The dimple or urinal in question is one of twelve, set into the white wall of an otherwise completely empty gallery. Lean in, and your motion will trigger a muted roar and a quick whoosh of perfume. Stand back again, and you smell nothing; Diller Scofidio + Renfro's installation manages to achieve the impossible in olfactory architecture — intensity and containment.
Appropriately for a museum of both arts and design, while olfactory curator Chandler Burr argues for perfumery's recognition as an art form, the mechanics of its "display," using scent diffusion technology borrowed from industry trade shows, can't help but remind us of its roots as a commercial, client-initiated design discipline.
Burr's twelve olfactory artworks add up to an amazingly concise overview of the most important perfumes of the past 121 years, in order to situate scent within the larger art-historical context. The survey begins in 1889, with Aime Guerlain's creation of Jicky, one of the very first perfumes to blend natural essences with newly available synthetic chemicals, such as terpene alcohol ß-linalool. Burr's accompanying text likens Jicky to the Eiffel Tower — "a work of radical engineering" — arguing that it was this liberation from the constraints of the natural that "turned scent into an artistic medium."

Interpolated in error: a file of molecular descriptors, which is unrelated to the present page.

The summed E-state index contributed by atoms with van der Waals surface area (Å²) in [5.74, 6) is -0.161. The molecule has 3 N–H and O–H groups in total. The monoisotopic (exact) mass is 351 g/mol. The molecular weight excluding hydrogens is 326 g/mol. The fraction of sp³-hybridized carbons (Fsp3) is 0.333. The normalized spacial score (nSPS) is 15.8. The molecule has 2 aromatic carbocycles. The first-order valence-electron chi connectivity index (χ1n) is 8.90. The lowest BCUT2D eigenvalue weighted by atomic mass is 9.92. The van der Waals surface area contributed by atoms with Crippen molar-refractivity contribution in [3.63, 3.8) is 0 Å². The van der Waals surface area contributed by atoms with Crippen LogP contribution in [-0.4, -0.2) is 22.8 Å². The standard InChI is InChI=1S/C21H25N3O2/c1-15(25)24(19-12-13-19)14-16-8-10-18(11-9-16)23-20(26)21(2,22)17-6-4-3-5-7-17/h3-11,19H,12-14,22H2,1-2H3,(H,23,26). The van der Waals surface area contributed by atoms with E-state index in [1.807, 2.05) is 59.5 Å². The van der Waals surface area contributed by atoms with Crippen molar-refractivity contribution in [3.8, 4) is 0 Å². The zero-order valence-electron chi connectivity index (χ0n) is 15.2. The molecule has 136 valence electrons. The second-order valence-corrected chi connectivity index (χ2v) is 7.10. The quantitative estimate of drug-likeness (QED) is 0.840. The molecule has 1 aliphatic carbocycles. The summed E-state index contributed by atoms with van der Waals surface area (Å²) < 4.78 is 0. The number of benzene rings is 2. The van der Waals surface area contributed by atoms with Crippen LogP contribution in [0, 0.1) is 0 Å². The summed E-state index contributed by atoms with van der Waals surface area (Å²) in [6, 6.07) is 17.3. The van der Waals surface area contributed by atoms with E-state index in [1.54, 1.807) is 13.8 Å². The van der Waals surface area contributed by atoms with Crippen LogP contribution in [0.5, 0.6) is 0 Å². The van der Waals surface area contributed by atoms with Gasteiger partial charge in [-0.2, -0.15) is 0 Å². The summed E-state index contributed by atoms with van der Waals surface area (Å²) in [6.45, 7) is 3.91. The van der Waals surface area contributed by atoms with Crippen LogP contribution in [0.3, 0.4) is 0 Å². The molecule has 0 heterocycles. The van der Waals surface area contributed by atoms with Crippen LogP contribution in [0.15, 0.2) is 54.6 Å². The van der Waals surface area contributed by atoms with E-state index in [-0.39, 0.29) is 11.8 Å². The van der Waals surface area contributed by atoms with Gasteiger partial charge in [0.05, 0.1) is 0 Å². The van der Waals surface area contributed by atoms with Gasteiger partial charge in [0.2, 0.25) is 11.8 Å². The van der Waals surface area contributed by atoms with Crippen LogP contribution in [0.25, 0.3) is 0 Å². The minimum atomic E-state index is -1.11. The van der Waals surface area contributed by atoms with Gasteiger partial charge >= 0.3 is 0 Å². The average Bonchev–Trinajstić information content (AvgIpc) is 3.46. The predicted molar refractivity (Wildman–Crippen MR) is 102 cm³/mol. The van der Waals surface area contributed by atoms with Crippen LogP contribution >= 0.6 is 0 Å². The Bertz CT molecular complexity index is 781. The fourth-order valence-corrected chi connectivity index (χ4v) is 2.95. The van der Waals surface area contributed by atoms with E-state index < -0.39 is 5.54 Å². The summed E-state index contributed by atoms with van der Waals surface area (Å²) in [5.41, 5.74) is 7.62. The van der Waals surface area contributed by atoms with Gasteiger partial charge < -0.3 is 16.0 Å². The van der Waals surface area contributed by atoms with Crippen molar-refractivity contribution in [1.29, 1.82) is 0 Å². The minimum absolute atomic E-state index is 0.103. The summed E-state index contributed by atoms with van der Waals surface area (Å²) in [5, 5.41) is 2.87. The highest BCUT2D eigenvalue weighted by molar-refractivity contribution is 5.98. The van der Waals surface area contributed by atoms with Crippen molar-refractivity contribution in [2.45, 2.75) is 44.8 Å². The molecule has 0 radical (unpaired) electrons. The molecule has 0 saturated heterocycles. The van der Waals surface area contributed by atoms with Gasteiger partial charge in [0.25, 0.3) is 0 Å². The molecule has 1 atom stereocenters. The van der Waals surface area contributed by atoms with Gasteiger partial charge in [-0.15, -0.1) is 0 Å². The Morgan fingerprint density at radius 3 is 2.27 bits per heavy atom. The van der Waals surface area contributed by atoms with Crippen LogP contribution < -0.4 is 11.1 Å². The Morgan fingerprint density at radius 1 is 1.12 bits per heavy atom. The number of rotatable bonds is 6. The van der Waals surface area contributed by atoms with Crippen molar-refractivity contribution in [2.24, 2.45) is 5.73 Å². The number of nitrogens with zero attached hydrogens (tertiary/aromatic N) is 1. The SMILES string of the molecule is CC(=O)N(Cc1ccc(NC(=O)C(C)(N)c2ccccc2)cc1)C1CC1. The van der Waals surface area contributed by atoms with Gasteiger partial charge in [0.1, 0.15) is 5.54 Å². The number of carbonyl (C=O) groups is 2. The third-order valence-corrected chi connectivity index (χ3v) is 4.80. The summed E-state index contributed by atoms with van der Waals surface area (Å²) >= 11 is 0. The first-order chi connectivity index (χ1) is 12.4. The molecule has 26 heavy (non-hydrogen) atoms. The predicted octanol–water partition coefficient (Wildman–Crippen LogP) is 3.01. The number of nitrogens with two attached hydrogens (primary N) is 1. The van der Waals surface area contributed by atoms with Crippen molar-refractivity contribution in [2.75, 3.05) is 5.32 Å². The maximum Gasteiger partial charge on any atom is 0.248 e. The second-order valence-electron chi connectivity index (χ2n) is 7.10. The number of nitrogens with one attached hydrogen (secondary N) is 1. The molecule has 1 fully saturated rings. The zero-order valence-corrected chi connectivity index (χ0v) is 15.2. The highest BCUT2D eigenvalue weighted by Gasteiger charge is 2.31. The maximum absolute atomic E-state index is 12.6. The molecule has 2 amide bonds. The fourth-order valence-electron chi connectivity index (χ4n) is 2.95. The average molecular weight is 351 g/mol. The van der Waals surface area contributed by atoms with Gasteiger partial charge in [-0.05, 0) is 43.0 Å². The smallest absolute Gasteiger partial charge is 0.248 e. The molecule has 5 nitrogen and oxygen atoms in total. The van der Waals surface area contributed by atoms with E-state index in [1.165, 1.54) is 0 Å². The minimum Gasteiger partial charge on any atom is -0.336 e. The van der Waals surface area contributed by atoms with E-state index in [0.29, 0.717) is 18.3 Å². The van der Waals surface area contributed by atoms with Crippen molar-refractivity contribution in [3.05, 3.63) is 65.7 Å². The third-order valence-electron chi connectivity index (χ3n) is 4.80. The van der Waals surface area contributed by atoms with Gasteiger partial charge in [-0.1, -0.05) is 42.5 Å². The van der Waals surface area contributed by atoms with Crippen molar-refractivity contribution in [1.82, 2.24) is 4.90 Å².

Burr's twelve olfactory artworks add up to an amazingly concise overview of the most important perfumes of the past 121 years, in order to situate scent within the larger art-historical context
Along the opposite wall, visitors can use their own noses to appreciate the design process. Five tear-off sample cards represent the final version of Trésor, by Sophia Grojsman, as well as four "mods" from different stages in its development. The progression is far from linear, revolving instead around the creation of different "accords" or harmonic combinations of molecules that add structure, complexity, and longevity. The first mod smells strongly of geranium and rose, while the second is entirely different: a woody, musky scent. As if to emphasize the alchemical nature of fragrance design for the uninitiated, Grojsman notes that the final product "didn't change much" from the fourth mod, which, to me, has a thin, nasty papery smell that is utterly unrelated to the actual fragrance's powdery rose and vanilla sandalwood notes.